The name Robert Evans is synonymous with the "New Hollywood" that briefly flourished in the late 60’s and early 70’s. As head of Paramount studios and as a producer, Evans had a hand in some of the most revered pictures of the era (Chinatown, The Godfather) and some of the biggest hits (Love Story, Rosemary’s Baby). His fall from grace in the 80’s was tied in with drugs, scandal and murder —the perfect launching pad for his autobiography, The Kid Stays in the Picture. The release of that book was meant to signal a triumphant return to glory that never actually happened (unless you consider expensive duds like Sliver and Jade comeback material). If his career is indeed in its twilight, the sparkling new documentary based on his book is a fitting valedictory.
There are no talking head testimonials in the film directed by Nanette Burstein and Brett Morgen; it may not even be, strictly speaking, a documentary. Evans tells his own story in a distinctively oily voice-over narration adapted from the audio version of his book, and there’s no one on hand to contradict his version of events. Thus, Kid is essentially a filmed autobiography, loaded up with vintage movie clips and newsreel footage, and gilded with creepy Sunset Boulevard-like tracking shots of a deserted Hollywood mansion and pool.
Evans came to Hollywood in the 50’s hoping to launch an acting career. (The title phrase is attributed to producer Darryl Zanuck, who insisted that Evans remain in his production of The Sun Also Rises over the objections of the other actors and author Ernest Hemingway.) Though he never quite caught fire as a matinee idol, Evans did find an effective use for his rather reptilian charm, albeit in a more behind-the-scenes capacity. Rising rapidly through the ranks, Evans became the chief of production at Paramount Pictures in the late 60’s. Though he has been accused by some of occasionally taking credit where it wasn’t due (Francis Coppola has always disputed Evans’ claims to having a strong hand in the editing of The Godfather), there is no question that Evans was an important player in the American film renaissance of that era.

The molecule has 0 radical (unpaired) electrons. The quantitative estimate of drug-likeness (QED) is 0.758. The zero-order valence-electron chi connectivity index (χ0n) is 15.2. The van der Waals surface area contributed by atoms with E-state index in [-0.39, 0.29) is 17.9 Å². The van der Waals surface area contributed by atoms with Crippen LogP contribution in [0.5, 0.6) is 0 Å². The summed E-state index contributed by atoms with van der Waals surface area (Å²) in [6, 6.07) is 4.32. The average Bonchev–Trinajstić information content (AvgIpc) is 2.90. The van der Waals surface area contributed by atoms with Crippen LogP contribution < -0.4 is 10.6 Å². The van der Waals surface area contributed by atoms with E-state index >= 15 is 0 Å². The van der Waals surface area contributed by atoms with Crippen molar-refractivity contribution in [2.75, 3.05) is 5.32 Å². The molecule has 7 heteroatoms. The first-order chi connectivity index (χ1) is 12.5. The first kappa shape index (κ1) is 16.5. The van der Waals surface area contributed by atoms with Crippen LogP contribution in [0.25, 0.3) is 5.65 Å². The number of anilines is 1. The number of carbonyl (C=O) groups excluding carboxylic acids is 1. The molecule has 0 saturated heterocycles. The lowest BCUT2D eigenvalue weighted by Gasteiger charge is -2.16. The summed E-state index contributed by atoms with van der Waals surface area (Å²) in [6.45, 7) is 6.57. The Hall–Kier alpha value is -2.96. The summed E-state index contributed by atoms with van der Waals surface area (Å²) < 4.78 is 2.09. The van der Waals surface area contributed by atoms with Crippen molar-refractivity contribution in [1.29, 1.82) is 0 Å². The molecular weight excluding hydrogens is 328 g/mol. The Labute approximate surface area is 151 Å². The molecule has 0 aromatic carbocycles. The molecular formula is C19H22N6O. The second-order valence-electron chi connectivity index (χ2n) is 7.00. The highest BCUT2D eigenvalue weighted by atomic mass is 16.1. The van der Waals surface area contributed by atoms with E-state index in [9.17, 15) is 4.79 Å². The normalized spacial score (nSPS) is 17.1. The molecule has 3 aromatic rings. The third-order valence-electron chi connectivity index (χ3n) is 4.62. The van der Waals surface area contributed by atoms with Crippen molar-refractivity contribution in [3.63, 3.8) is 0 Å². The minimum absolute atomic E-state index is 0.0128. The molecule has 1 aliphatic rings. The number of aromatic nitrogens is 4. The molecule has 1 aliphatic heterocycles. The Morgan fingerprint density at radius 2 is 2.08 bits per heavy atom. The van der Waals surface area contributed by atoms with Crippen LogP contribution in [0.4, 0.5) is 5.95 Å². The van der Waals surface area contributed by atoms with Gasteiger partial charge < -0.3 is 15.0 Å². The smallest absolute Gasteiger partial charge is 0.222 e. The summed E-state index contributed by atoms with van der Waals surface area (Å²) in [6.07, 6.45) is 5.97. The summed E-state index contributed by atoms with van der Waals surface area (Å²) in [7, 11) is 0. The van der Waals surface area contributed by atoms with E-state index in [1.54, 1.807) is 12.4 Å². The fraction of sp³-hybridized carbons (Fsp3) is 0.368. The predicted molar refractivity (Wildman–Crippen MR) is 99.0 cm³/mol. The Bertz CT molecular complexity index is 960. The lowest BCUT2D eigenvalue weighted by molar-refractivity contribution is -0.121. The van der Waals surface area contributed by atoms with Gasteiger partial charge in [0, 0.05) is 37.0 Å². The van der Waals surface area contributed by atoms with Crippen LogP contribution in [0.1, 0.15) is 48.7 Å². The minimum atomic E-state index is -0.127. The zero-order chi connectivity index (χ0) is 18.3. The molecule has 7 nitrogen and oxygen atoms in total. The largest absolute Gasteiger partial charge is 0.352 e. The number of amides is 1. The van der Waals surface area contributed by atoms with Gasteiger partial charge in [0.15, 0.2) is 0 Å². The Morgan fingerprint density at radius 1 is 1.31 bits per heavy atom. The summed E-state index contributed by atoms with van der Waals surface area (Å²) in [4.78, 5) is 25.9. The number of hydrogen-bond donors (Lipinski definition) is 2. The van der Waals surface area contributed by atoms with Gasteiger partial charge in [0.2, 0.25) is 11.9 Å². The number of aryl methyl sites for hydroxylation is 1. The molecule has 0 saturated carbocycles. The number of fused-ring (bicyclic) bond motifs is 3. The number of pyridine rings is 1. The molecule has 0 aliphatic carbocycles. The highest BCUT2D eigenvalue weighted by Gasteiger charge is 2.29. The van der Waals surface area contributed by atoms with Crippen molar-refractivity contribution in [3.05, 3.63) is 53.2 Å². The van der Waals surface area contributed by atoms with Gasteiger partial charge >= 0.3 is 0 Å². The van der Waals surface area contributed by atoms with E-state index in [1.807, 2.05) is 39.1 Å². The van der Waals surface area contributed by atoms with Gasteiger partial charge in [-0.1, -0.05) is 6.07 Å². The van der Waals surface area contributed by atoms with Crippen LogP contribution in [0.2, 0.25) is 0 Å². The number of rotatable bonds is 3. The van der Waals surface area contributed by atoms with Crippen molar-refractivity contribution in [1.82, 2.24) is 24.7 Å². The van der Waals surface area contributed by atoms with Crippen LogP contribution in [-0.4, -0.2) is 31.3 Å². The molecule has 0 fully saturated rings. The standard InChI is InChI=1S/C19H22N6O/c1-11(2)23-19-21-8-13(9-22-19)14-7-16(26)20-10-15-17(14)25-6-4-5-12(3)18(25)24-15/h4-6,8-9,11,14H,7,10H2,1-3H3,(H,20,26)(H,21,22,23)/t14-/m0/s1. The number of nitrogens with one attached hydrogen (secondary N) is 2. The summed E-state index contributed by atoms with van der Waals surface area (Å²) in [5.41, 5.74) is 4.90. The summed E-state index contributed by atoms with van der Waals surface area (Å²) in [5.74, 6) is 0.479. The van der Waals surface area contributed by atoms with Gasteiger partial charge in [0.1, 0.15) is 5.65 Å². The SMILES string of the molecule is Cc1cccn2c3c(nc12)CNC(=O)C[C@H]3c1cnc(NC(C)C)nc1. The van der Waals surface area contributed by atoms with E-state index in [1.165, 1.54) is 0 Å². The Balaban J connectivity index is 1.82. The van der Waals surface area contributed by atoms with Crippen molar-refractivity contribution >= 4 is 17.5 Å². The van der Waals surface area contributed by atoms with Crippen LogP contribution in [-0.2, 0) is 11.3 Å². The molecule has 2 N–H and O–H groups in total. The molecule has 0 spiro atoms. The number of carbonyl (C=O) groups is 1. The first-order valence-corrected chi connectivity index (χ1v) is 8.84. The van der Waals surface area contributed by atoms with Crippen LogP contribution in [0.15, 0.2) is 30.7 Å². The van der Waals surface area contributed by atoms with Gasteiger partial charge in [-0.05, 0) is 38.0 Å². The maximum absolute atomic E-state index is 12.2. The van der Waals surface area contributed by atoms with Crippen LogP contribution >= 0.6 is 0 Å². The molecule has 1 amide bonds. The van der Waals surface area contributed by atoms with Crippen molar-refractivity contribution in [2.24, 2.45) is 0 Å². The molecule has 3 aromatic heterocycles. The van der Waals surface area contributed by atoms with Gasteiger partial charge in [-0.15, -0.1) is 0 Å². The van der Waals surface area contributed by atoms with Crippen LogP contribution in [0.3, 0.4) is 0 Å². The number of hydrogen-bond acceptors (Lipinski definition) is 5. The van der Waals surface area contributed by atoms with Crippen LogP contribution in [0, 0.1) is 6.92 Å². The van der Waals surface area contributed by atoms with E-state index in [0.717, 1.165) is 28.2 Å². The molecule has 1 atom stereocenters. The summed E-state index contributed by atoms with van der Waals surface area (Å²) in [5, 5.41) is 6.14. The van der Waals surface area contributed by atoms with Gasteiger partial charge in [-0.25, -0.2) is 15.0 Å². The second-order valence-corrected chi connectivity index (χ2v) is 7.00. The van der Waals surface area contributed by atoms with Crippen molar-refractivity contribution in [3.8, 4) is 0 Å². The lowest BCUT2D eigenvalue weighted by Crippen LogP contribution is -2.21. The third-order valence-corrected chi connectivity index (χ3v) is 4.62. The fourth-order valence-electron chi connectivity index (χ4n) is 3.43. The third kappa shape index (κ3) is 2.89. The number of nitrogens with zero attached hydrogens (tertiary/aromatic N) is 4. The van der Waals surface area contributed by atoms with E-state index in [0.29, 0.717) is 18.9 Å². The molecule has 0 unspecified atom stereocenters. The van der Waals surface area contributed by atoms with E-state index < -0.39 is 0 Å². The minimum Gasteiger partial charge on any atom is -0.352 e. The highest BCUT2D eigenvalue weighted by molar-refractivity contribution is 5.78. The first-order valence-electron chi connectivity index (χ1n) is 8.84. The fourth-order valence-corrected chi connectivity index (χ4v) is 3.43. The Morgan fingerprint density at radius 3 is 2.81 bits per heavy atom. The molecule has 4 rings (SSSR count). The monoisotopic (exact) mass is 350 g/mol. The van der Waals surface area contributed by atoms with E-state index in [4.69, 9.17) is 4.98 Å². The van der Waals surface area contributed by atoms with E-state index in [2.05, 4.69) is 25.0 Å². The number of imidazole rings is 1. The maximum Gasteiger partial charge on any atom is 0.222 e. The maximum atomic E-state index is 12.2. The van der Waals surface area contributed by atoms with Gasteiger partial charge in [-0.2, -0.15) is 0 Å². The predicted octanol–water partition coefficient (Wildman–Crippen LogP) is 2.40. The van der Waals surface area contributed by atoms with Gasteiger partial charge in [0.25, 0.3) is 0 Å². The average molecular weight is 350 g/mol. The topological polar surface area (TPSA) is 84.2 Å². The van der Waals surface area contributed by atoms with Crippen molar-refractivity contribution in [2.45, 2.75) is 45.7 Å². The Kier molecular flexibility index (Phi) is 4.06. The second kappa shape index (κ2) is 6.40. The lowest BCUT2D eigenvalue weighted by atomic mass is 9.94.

Aside from the expected scenes from pictures like Chinatown and Love Story, the filmmakers have unearthed some rare archival footage ranging from the sublime to the ridiculous. At one point in the early 70’s, fearing that parent company Gulf and Western was on the verge of shutting down Paramount Pictures, Evans filmed a pitch to the board of directors. Touting the studio’s upcoming slate of releases, Evans mentions that he is particularly excited about their "Mario Puzo Mafia project." Later, after Evans has hit bottom, a judge sentences him to produce an anti-drug public service announcement. Evans’ response is "Get High on Yourself," a hilariously dated "star-studded" TV special that the producer describes unabashedly as the Woodstock of the 80’s.
While ostensibly honest about Evans’ drug period and subsequent banishment from the Hollywood halls of power, Kid does take a turn for the self-serving near the end. Evans’ involvement with the so-called Cotton Club murder case is mentioned, but glossed over quickly. (His associate on that picture, Roy Radin, was killed, and Evans was questioned but never indicted.) The fiasco surrounding The Two Jakes, in which Evans was originally slated to play the second Jake later portrayed by Harvey Keitel, is not mentioned at all. (The troubled production caused a rift between Evans and longtime colleagues Robert Towne and Jack Nicholson.) An end title would have us believe that Evans made a comeback after his years in the wilderness, but the evidence offered is unconvincing. (The Phantom, anyone?) Still, it’s never too late for a resurrection in Hollywood, and for Robert Evans, The Kid Stays in the Picture may be it.